Monday, August 23, 2010

Confirmation of Predestination from Scripture

All that the Father gives Me will come to Me, and the one who comes to Me I will by no means cast out. For I have come down from heaven, not to do My own will, but the will of Him who sent Me. This is the will of the Father who sent Me, that of all He has given Me I should lose nothing, but should raise it up at the last day. (John 6:37-39, New King James Version)
Christ is quite clear here that everyone who is given to Him by the Father, comes to Him. In other words, grace offered by God is irresistible. Also it is clear that all who come to Christ are saved, but it is only those sent by God who come to Christ.  Calvin writes about this passage, "Note that the Father's gift is the beginning of our reception into the surety an protection of Christ."  Calvin then quotes a few verses later, "  No one can come to Me unless the Father who sent Me draws him; and I will raise him up at the last day," (John 6:44, New King James Version).  This is one of my favorite verses in favor of predestination.  I think it was Sproul that I heard one time talking about the word "draws" in this passage.  In Greek the word is "elko".  Two other places it is used in the NT is Acts 16:19 and James 2:6.  Both of these places it is translated into English as "to drag".  In other words, those who are given to Christ by the Father aren't simply just invited to believe, but God drags them to Christ because our sinfulness would not allow us to believe any other way.  Another interesting passage from John is this, "I pray for them. I do not pray for the world but for those whom You have given Me, for they are Yours," (John 17:9, New King James Version).  This is in the middle of a prayer that Christ is praying.  He is selectively praying for those whom God has given Him, but not for the rest of the world.  Calvin uses several more examples from Scripture to show that God has selected those who become believers.  "To sum up: by free adoption God makes those whom he wills to be his sonsl the intrinsic cause of this is in himself, for he is content with his own secret good pleasure."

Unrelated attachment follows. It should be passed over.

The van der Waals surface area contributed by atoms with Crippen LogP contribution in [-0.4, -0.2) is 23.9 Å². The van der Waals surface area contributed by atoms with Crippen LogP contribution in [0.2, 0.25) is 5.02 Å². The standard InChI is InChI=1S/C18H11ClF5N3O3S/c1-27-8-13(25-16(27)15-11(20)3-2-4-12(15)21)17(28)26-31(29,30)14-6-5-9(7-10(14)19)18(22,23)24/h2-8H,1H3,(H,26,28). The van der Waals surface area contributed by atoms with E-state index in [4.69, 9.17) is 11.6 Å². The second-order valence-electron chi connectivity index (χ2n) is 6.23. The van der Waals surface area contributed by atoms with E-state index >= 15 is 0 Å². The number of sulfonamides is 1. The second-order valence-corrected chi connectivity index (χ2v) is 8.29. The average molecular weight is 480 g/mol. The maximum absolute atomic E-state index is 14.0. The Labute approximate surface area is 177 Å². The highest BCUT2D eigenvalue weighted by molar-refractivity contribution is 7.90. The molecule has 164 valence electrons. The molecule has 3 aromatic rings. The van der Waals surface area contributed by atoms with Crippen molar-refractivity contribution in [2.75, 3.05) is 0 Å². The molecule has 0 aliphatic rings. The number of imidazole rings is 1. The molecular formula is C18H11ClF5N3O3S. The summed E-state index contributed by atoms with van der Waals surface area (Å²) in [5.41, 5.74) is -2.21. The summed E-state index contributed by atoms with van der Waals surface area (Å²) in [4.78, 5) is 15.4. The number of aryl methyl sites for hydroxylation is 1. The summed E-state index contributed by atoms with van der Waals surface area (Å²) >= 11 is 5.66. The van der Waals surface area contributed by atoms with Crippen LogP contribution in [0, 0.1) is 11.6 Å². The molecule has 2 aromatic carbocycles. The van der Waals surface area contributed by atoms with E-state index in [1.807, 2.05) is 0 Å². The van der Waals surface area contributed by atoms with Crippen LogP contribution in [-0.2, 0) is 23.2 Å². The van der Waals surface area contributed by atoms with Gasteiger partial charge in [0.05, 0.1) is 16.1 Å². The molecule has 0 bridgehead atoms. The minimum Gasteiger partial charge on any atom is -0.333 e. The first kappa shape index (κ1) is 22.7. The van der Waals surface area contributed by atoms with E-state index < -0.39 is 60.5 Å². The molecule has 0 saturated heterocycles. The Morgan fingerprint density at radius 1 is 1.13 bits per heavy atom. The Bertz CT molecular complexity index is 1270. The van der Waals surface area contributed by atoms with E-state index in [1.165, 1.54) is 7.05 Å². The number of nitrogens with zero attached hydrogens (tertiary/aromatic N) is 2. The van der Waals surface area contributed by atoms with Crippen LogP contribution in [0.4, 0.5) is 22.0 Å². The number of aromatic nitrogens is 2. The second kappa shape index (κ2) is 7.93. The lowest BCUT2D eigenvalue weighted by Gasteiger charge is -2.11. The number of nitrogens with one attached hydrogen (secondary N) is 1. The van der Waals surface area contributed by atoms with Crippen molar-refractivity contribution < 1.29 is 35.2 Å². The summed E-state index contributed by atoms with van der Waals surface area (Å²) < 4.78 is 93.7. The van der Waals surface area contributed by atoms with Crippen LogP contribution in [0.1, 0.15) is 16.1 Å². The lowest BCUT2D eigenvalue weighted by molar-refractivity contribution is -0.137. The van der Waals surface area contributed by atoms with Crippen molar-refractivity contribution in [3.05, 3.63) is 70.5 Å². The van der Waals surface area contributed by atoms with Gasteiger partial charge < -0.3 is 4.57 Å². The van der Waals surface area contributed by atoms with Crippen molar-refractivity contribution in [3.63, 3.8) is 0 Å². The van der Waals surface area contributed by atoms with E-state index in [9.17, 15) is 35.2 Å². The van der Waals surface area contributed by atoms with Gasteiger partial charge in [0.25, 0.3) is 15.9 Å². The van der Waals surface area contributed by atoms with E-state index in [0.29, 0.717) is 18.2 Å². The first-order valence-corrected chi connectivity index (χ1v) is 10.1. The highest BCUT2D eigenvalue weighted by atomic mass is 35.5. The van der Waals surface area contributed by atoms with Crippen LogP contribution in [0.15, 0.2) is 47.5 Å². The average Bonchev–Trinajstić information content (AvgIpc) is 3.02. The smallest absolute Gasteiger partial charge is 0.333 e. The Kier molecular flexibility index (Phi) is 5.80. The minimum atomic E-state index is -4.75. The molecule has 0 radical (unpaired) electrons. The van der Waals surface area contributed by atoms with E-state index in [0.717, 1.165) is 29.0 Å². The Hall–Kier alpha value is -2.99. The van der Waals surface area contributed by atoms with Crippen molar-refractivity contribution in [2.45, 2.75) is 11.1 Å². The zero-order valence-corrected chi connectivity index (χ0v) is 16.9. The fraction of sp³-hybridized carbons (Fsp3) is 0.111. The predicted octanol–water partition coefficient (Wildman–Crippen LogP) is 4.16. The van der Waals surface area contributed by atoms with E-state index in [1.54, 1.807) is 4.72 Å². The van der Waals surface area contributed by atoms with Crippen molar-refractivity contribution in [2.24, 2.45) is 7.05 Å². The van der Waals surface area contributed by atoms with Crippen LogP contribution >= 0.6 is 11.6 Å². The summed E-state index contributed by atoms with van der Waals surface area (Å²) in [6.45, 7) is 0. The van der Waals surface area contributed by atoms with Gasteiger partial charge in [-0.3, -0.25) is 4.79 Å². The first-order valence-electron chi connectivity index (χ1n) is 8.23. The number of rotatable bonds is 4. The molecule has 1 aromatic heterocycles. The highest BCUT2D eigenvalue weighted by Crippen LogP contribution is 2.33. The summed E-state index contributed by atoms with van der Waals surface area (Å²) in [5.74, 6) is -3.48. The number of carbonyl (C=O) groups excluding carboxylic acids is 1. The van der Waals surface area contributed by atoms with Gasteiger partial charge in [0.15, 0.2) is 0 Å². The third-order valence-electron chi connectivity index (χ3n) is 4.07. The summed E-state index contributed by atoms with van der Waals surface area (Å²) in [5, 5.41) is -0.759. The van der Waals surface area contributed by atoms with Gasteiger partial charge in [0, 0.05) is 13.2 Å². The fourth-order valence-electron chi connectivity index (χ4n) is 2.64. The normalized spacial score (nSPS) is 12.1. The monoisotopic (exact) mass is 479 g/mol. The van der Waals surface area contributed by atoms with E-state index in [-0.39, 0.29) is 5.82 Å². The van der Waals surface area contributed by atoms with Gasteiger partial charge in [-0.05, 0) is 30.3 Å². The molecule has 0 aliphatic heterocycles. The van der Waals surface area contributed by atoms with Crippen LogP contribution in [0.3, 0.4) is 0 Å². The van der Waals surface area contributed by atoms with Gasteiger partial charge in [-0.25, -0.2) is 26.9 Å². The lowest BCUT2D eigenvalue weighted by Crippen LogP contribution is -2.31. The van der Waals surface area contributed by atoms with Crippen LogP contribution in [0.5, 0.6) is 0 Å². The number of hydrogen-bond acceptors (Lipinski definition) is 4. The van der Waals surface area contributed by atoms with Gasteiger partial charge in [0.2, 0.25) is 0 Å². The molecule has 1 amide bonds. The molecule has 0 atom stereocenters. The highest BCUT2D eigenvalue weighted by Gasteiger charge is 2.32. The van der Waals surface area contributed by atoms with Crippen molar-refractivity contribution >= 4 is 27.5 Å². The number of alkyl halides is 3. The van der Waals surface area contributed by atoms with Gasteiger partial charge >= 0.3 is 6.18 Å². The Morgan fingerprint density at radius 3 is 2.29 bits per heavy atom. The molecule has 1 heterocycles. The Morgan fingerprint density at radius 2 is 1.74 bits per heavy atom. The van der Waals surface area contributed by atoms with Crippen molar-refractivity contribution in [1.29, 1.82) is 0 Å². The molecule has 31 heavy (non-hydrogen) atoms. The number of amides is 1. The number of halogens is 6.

The church fathers did not all agree in the debate over predestination.  Augustine in fact started off believing that foreknowledge and predestination were one in the same, "but after he had gained a better knowledge of Scripture, he not only retracted it as patently false, but stoutly refuted it."  Augustine debated vigorously with Pelagius over this topic.  Pelagius was a heretic who lived in the same time as Augustine.  He taught that man could earn salvation through good works.  He believed that man could refrain from sinning his entire life.  We do not have many followers of Pelagius that we must content with inside the church any more.  We do however contend with "semi-Pelagians" who believe that man must accept Christ in order to be saved.  They think that it is our choice to receive salvation.  In other words, there is at least one work that man must do to earn God's grace.  This is directly opposed to Paul's teachings that there is not one thing that we can do to earn God's favor and receive salvation.  Augustine writes, "Here, surely, is rendered void the reasoning of those who defend God's foreknowledge against God's grace, and therefore say that we were chosen before the establishment of the world because God foresaw that we would be good not that he himself would make us good.  He who says, 'You did not choose me, but I chose you' [John 15:16], does not speak of foreseen goodness.  For if he had chosen us because he had foreseen that we would be good, he would also have foreseen that we would choose him, and the consequence thereof."  Calvin admits that he could easily write an entire volume around Augustine's works, but chooses not to here.